Originally Published: Appita Magazine, April – June 2019

By definition, a value proposition is generally considered to be the means by which a business justifies to customers why they should buy their product or service. Theory says the statement should compel a customer to conclude that one product or service will add more value or better solve a problem than alternative offerings. Companies may use a single or multiple propositions to target customers across a range of segments.

B2C (Business to Consumer) companies such as McDonalds seem to master the art of Value Proposition expression quickly, whilst B2B (Business to Business) companies such as paper manufacturers often struggle to truly articulate their worth. I’ll use the takeaway food giant to explain why.

Rather than limit the customer experience to a predesignated set of menu options, the customer at a McDonald’s store has a plethora of choices available to them. Each comes with a price that is clearly displayed and rarely challenged.

Negotiation with serving staff either at the counter or drivethrough is non-existent because, like the airlines, everything is fully automated.

The menu options are plentiful. If it’s a genuine low-cost meal that you’re after, a limited range of set “loose change” items are available, and you can cobble together your own meal combo for as little as $6.

Dial it up and request a large-size “meal deal” and you can have the signature burger, fries and large fizzy drink all for under $12. If something more gourmet is desired, then you have the option of designing your own tailored burger, chips and drink package for anything up to $23.

Those are three very distinct examples of value propositions, and, as we all know, there are many more that lie within each store.

At the very least, it’s a “good, better and best” model. At its most constructive, you generally don’t leave an outlet without being offered an up-sell purchase to heighten your dining experience, thereby increasing the per customer average spend. The choice is always up to the customer, but the more you tailor your order, the more net margin you will be contributing to the franchise.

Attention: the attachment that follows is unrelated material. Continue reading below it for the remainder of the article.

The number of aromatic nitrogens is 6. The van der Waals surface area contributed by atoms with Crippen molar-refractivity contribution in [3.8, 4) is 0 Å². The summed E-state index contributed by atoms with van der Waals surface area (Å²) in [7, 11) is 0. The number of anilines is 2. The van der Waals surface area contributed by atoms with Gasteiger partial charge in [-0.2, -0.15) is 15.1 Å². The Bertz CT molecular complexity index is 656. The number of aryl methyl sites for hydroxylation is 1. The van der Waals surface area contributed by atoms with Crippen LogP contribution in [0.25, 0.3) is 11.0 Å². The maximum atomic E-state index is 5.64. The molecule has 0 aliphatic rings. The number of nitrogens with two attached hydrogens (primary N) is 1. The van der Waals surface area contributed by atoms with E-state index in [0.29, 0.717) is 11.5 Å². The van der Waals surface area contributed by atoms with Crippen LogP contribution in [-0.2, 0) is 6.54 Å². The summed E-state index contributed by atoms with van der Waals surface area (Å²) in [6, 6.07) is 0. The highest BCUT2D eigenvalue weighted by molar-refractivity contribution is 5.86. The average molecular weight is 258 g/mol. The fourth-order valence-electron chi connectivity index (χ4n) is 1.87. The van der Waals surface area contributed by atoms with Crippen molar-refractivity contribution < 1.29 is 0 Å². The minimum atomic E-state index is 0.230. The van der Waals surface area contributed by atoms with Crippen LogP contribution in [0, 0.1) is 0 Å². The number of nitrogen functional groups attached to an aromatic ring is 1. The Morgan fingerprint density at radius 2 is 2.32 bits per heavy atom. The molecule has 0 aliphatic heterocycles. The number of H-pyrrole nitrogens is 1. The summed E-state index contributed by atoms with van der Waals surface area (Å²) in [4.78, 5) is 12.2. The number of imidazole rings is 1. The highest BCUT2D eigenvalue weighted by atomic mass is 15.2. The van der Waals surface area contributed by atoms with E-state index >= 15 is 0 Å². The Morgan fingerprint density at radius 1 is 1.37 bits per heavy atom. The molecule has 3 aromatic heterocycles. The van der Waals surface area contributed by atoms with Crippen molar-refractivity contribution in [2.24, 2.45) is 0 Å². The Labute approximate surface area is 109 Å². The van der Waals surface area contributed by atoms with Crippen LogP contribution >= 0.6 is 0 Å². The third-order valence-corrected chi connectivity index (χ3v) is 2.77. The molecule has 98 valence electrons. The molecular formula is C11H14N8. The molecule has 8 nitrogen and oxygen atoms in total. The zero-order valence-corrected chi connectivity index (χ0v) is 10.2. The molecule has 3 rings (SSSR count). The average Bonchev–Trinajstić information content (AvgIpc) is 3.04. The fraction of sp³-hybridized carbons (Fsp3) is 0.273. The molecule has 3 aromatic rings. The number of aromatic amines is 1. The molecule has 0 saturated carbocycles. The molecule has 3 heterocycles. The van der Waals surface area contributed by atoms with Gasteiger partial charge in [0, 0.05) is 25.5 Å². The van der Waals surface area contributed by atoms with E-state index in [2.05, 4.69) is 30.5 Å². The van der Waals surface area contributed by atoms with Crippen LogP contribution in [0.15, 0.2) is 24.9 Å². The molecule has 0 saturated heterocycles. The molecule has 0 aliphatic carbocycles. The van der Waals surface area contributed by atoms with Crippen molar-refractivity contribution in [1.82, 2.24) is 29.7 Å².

B2B suppliers traditionally struggle to separate the value of what is and what isn’t included in their offer to their customers. In the process of negotiating, there are often many “menu” variables put on the table yet how often does the customer-specific “menu” get accurately reflected in the contract?

How often, subsequently, do the negotiated variables and the contract terms get clearly passed on to all who participate in the delivery of the overall service to the customer? Who knows, beyond those who sat at the negotiating table, if a customer, despite their size, has opted to purchase the bargain-priced supply offering? How well do paper merchants and printers do this?

In fast-food terms, suppliers struggle to maintain “meal deals” that have been priced to optimise value. Nor do they “up-sell” very well.

John Greenacre, the former general manager of Spicers Paper in New Zealand, provides an insightful reflection on this topic:

“We had intended to categorise our customers into three separate segments and provide varying levels of priority and service to each yet deferred doing so due to concern that customers may have felt aggrieved at being ‘classified.’ In hindsight, there was probably an opportunity to ask our customers to choose a level of service that came with corresponding pricing, and no doubt there are always opportunities to apply a surcharge when a customer’s need suddenly becomes urgent. But you need to make these things clear up front.”